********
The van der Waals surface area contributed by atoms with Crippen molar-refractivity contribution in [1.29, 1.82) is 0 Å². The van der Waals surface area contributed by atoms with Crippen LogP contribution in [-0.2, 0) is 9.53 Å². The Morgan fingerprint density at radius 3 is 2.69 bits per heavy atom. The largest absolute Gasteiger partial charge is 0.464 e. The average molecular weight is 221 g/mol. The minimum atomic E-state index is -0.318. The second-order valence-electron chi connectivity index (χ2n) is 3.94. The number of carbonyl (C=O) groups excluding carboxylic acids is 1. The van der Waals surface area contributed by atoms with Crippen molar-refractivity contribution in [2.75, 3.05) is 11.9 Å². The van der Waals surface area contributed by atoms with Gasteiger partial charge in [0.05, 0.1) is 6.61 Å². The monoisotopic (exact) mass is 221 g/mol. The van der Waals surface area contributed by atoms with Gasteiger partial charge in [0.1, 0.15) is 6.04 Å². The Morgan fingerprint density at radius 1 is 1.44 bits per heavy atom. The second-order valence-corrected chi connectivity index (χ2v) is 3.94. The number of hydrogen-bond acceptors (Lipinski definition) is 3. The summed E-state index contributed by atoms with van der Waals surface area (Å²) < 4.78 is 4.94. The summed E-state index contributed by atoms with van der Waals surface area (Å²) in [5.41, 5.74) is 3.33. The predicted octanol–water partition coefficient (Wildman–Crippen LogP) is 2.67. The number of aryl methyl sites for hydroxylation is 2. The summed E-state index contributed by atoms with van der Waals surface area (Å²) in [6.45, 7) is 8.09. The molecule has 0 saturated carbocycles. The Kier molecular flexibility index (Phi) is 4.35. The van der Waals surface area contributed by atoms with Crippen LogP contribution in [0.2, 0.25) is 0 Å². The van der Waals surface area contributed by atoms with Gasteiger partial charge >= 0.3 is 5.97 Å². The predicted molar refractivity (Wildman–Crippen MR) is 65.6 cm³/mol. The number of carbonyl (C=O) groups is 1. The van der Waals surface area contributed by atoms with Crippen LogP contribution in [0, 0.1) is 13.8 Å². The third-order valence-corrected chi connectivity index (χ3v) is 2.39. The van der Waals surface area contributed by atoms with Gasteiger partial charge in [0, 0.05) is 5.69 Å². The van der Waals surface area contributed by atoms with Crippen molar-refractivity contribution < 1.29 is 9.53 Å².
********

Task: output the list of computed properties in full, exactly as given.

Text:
The van der Waals surface area contributed by atoms with Crippen molar-refractivity contribution in [1.29, 1.82) is 0 Å². The van der Waals surface area contributed by atoms with Crippen LogP contribution in [-0.2, 0) is 9.53 Å². The Morgan fingerprint density at radius 3 is 2.69 bits per heavy atom. The largest absolute Gasteiger partial charge is 0.464 e. The average molecular weight is 221 g/mol. The minimum atomic E-state index is -0.318. The second-order valence-electron chi connectivity index (χ2n) is 3.94. The number of carbonyl (C=O) groups excluding carboxylic acids is 1. The van der Waals surface area contributed by atoms with Crippen molar-refractivity contribution in [2.75, 3.05) is 11.9 Å². The van der Waals surface area contributed by atoms with Gasteiger partial charge in [0.05, 0.1) is 6.61 Å². The monoisotopic (exact) mass is 221 g/mol. The van der Waals surface area contributed by atoms with Gasteiger partial charge in [0.1, 0.15) is 6.04 Å². The Morgan fingerprint density at radius 1 is 1.44 bits per heavy atom. The second-order valence-corrected chi connectivity index (χ2v) is 3.94. The number of hydrogen-bond acceptors (Lipinski definition) is 3. The summed E-state index contributed by atoms with van der Waals surface area (Å²) < 4.78 is 4.94. The summed E-state index contributed by atoms with van der Waals surface area (Å²) in [5.41, 5.74) is 3.33. The predicted octanol–water partition coefficient (Wildman–Crippen LogP) is 2.67. The number of aryl methyl sites for hydroxylation is 2. The summed E-state index contributed by atoms with van der Waals surface area (Å²) in [6.45, 7) is 8.09. The molecule has 0 saturated carbocycles. The Kier molecular flexibility index (Phi) is 4.35. The van der Waals surface area contributed by atoms with Crippen LogP contribution in [0.2, 0.25) is 0 Å². The van der Waals surface area contributed by atoms with Gasteiger partial charge >= 0.3 is 5.97 Å². The predicted molar refractivity (Wildman–Crippen MR) is 65.6 cm³/mol. The number of carbonyl (C=O) groups is 1. The van der Waals surface area contributed by atoms with Crippen LogP contribution in [0, 0.1) is 13.8 Å². The third-order valence-corrected chi connectivity index (χ3v) is 2.39. The van der Waals surface area contributed by atoms with Gasteiger partial charge in [0, 0.05) is 5.69 Å². The van der Waals surface area contributed by atoms with Crippen molar-refractivity contribution < 1.29 is 9.53 Å².